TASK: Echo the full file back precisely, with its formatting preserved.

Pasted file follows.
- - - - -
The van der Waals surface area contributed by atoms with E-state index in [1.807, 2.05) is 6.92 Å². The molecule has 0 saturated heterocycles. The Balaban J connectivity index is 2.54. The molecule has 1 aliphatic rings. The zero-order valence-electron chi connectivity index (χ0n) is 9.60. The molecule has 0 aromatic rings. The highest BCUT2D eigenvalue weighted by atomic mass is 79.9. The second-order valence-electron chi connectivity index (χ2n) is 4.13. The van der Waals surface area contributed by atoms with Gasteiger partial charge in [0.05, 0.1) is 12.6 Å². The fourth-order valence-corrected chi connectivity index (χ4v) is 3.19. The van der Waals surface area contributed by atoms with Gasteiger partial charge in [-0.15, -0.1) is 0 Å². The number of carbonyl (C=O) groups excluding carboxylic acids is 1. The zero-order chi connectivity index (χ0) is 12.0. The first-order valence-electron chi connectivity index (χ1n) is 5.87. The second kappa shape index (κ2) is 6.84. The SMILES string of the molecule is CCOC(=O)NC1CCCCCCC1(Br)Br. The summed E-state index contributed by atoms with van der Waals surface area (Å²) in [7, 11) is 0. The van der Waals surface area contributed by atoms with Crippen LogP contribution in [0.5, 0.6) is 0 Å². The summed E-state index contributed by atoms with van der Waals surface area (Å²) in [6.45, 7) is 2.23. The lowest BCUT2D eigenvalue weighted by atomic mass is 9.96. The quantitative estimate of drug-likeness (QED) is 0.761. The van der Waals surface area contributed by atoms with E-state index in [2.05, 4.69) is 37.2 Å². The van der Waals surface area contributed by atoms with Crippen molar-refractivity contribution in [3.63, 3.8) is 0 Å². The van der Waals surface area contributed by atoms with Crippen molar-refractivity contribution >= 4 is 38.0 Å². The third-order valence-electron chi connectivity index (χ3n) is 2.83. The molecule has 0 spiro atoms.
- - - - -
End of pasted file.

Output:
The van der Waals surface area contributed by atoms with E-state index in [1.807, 2.05) is 6.92 Å². The molecule has 0 saturated heterocycles. The Balaban J connectivity index is 2.54. The molecule has 1 aliphatic rings. The zero-order valence-electron chi connectivity index (χ0n) is 9.60. The molecule has 0 aromatic rings. The highest BCUT2D eigenvalue weighted by atomic mass is 79.9. The second-order valence-electron chi connectivity index (χ2n) is 4.13. The van der Waals surface area contributed by atoms with Gasteiger partial charge in [0.05, 0.1) is 12.6 Å². The fourth-order valence-corrected chi connectivity index (χ4v) is 3.19. The van der Waals surface area contributed by atoms with Gasteiger partial charge in [-0.15, -0.1) is 0 Å². The number of carbonyl (C=O) groups excluding carboxylic acids is 1. The zero-order chi connectivity index (χ0) is 12.0. The first-order valence-electron chi connectivity index (χ1n) is 5.87. The second kappa shape index (κ2) is 6.84. The SMILES string of the molecule is CCOC(=O)NC1CCCCCCC1(Br)Br. The summed E-state index contributed by atoms with van der Waals surface area (Å²) in [7, 11) is 0. The van der Waals surface area contributed by atoms with Crippen LogP contribution in [0.5, 0.6) is 0 Å². The summed E-state index contributed by atoms with van der Waals surface area (Å²) in [6.45, 7) is 2.23. The lowest BCUT2D eigenvalue weighted by atomic mass is 9.96. The quantitative estimate of drug-likeness (QED) is 0.761. The van der Waals surface area contributed by atoms with E-state index in [2.05, 4.69) is 37.2 Å². The van der Waals surface area contributed by atoms with Crippen molar-refractivity contribution in [3.63, 3.8) is 0 Å². The van der Waals surface area contributed by atoms with Crippen molar-refractivity contribution >= 4 is 38.0 Å². The third-order valence-electron chi connectivity index (χ3n) is 2.83. The molecule has 0 spiro atoms.